Until recently, conventional biochemical staining had the undisputed status as well-established benchmark for most biomedical problems related to clinical diagnostics, fundamental research and biotechnology. Despite this role as gold-standard, staining protocols face several challenges, such as a need for extensive, manual processing of samples, substantial time delays, altered tissue homeostasis, limited choice of contrast agents, 2D imaging instead of 3D tomography and many more. Label-free optical technologies, on the other hand, do not rely on exogenous and artificial markers, by exploiting intrinsic optical contrast mechanisms, where the specificity is typically less obvious to the human observer. Over the past few years, digital staining has emerged as a promising concept to use modern deep learning for the translation from optical contrast to established biochemical contrast of actual stainings. In this review article, we provide an in-depth analysis of the current state-of-the-art in this field, suggest methods of good practice, identify pitfalls and challenges and postulate promising advances towards potential future implementations and applications.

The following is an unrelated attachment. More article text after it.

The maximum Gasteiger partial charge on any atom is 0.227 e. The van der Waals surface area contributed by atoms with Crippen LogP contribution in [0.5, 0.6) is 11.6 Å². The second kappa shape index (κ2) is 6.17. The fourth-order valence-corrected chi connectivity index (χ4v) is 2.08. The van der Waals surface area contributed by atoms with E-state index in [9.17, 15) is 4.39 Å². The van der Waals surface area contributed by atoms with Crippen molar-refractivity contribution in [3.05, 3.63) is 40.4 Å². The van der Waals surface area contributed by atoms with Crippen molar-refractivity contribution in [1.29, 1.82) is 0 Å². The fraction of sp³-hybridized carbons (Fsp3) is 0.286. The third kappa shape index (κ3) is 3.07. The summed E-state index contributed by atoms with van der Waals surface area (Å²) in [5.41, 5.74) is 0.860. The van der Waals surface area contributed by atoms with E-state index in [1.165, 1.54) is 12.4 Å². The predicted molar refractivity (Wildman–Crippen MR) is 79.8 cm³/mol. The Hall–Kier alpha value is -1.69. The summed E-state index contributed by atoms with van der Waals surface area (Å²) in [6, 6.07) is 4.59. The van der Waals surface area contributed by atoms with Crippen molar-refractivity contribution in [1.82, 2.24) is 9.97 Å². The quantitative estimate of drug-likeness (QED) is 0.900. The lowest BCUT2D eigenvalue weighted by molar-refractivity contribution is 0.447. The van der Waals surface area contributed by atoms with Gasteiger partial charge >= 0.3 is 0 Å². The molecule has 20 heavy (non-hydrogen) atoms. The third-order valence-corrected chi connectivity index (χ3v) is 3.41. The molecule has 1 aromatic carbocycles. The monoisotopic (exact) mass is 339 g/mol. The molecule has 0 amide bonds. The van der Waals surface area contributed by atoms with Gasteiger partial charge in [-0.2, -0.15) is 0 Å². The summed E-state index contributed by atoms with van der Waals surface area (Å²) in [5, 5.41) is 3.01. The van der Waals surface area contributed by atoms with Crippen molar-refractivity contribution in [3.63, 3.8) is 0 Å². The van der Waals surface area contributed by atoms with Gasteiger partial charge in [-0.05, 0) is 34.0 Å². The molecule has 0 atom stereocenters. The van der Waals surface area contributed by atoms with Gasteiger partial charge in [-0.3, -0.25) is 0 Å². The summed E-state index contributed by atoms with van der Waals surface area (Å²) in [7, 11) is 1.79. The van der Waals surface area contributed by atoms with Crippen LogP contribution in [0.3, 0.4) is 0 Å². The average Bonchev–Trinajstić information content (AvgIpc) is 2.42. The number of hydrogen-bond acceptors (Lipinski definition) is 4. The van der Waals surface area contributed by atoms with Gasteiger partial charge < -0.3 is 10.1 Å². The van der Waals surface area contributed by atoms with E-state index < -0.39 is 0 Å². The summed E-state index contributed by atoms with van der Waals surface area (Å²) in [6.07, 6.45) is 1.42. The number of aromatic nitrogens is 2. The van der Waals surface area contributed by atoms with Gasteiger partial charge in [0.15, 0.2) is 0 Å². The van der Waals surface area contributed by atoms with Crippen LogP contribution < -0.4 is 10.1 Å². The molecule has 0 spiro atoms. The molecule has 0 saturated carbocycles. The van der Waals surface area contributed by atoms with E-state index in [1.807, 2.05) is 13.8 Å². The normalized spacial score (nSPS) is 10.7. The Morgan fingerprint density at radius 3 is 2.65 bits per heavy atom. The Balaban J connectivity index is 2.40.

Digital staining is an emerging concept in the field of computational microscopy that can digitally augment microscopy images by transferring the contrast of input images into a target domain (see Fig. 1D). Implementation of digital models is most often based on machine learning algorithms that are trained on pairs of input and target images. In a nutshell, these ML models then learn to link characteristic features in structure and contrast from one input domain (most often a label-free image) with those of the target domain (most often images from staining with well known molecular specificity). Thereby, digital staining very elegantly bypasses two obstacles: (i) during the development and training of computational models, digital staining omits the need of manual annotations of ground truth data, by obtaining the ground truth annotations from specific stainings and (ii) upon deployment, the inference with a trained model can then circumvent the time-consuming and tedious procedure of actual sample preparation, including sectioning and staining. Thus, digital staining can be viewed as a holistic concurrence of biology, optical microscopy and computational modeling.